How I Met Your Father -- "FOMO" - Episode 102...

How I Met Your Father -- "FOMO" - Episode 102 -- Determined to try and live in the moment, Sophie and the gang head to an exclusive new club for a wild night out. Valentina has doubts about her relationship with Charlie. Sid pushes Jesse to be open to love. Ellen tries her luck with women at the club. Jesse (Chris Lowell), Sophie (Hilary Duff), Valentina (Francia Raisa), Charlie (Tom Ainsley), Sid (Suraj Sharma), and Ellen (Tien Tran), shown. (Photo by: Patrick Wymore/Hulu) Credit: HULU/Patrick Wymore

SERIES "How I Met Your Father"

WHERE Streaming on Hulu starting Jan. 18

WHAT IT'S ABOUT Sophie (Hilary Duff) is a New York based-photographer just getting her career on track while her love life veers badly off. She's just met a nice guy via Tinder, Ian (Daniel Augustin, "David Makes Man") but there's a complication (he's about to move to Australia). Her roommate, Valentina (Francia Raisa, "Grown-ish"), is just back from London Fashion Week with new boyfriend, Charlie (Tom Ainsley). Then, after meeting Jesse (Christopher Lowell, "GLOW") and his friend Sid (Suraj Sharma,"God Friended Me") — who is trying to get a new bar off the ground — during an Uber ride, Sophie's prospects either improve or lead to another dead end. Viewers won't know which until the series' end because like "How I Met Your Mother,'' this is all about Sophie telling her son in the year 2050 (Kim Cattrall plays the future Sophie, reclining on a couch, sipping chardonnay) how she indeed met his father.

MY SAY The shaggiest shaggy dog story in prime-time history ran for eight seasons beginning in the mid-aughts and proceeded on the dubious assumption that "the kids'' really did want dad (Josh Radnor) to tell them how he met their mom — over 208 episodes no less. This shaggy dog nonetheless became both a hit and a cultural force, and seemed to square the zeitgeist circa 2005-14 with the ageless challenge of finding one's soul mate. "HIMYM" also had a compelling narrative hook, or something called "causation," which meant that the most innocuous act could (and did) lead to the most consequential ones (meeting mom, for example).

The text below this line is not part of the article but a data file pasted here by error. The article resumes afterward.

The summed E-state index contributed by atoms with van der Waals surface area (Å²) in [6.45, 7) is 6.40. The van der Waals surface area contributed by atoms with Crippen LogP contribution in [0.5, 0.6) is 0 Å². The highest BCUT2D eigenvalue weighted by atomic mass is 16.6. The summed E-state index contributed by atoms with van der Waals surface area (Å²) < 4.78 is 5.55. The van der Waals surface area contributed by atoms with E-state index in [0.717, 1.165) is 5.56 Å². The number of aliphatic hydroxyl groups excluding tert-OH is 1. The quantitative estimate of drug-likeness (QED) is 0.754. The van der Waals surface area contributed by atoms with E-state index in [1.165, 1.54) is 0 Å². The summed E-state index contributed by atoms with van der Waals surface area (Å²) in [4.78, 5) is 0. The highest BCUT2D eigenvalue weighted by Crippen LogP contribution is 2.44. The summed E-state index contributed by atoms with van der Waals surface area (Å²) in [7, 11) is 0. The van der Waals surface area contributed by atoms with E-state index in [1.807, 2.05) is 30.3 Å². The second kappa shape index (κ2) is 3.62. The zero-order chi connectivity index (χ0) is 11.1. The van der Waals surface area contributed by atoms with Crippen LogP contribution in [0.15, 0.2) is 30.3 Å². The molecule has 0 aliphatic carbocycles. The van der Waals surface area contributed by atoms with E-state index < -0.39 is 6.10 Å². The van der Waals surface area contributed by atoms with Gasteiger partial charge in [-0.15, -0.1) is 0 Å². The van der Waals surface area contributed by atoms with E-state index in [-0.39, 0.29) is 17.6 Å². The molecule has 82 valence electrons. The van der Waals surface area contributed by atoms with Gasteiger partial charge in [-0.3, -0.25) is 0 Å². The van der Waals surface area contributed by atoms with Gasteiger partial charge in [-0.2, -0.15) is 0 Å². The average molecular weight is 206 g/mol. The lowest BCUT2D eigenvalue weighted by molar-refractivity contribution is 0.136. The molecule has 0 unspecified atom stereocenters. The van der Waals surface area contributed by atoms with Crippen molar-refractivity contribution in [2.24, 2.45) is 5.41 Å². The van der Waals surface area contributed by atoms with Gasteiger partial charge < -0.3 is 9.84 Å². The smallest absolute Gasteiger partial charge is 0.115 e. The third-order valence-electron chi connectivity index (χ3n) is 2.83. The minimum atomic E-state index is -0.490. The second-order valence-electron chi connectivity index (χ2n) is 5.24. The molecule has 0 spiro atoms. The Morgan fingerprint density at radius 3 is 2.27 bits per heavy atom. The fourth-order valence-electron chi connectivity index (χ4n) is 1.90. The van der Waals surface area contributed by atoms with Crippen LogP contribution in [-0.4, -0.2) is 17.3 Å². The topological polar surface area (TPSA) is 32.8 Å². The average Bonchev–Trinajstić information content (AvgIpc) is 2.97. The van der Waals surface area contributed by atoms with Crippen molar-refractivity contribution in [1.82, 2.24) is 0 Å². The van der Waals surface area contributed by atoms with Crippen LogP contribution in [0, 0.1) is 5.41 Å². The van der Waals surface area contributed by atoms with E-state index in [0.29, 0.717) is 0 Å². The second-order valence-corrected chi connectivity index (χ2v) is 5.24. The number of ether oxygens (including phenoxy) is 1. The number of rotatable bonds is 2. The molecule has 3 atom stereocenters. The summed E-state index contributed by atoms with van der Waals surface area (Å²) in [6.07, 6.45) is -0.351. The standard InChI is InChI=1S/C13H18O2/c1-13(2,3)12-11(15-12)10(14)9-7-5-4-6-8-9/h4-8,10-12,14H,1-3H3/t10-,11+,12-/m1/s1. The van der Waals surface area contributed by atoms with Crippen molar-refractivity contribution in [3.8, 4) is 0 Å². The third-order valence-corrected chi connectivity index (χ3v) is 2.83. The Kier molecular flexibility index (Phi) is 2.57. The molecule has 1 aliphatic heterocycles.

The shaggy dog is back, with some key differences. Foremost, Hulu's "HIMYF" almost petulantly refuses to be called a "reboot," but instead says on screen that it was "inspired by" the old CBS hit. While the distinction might seem semantic, the cast here is in fact diverse ("HIMYM" wasn't remotely) and the story is framed in the right-here-right-now, with smartphones, serial dating, swipe right (or left) and the overwhelming challenge of finding true love in the age of Tinder. There's no character remotely like Neil Patrick Harris' (now) deeply problematic Barney Stinson, "HIMYM's" serial womanizer and #MeToo sexual harassment lawsuit waiting-to-happen. In "How I Met Your Father," everyone is clueless and looking for love in the all the wrong places — the cellphone, mostly — and coming up short.

In fact, no one has the dating game figured out because dating has become as momentous as taking an Uber or swiping a DM. Microdating is the norm, with its own lingua franca — submarining, ghosting, breadcrumbing, benching — and acronym salad. How did Sophie meet the kids' father? You may be certain she managed after navigating a DTR (Define the Relationship), the occasional FWB (Friends with Benefits), and finally agreeing to an IRL (meeting someone offline).

If this sounds depressing — and let's face it, this pretty much is — then "How I Met Your Father" has an obvious workaround, or a couple of them. It's a familiar sitcom with familiar beats, and stars a particularly familiar lead who brings a nostalgic vibe to an essentially wistful enterprise. "How I Met Your Father" is for anyone who grew up on Duff's "Lizzie McGuire" or "Drake and Josh" (Josh Peck joins in a later episode) and may be wondering right now why romance is so tragically out of reach circa 2022. All evidence to the contrary, at least this "inspired by" reboot offers a glint of optimism.

BOTTOM LINE The shaggy dog is back with some updated touches, a good cast, and familiar sitcom energy. Otherwise, swipe left.

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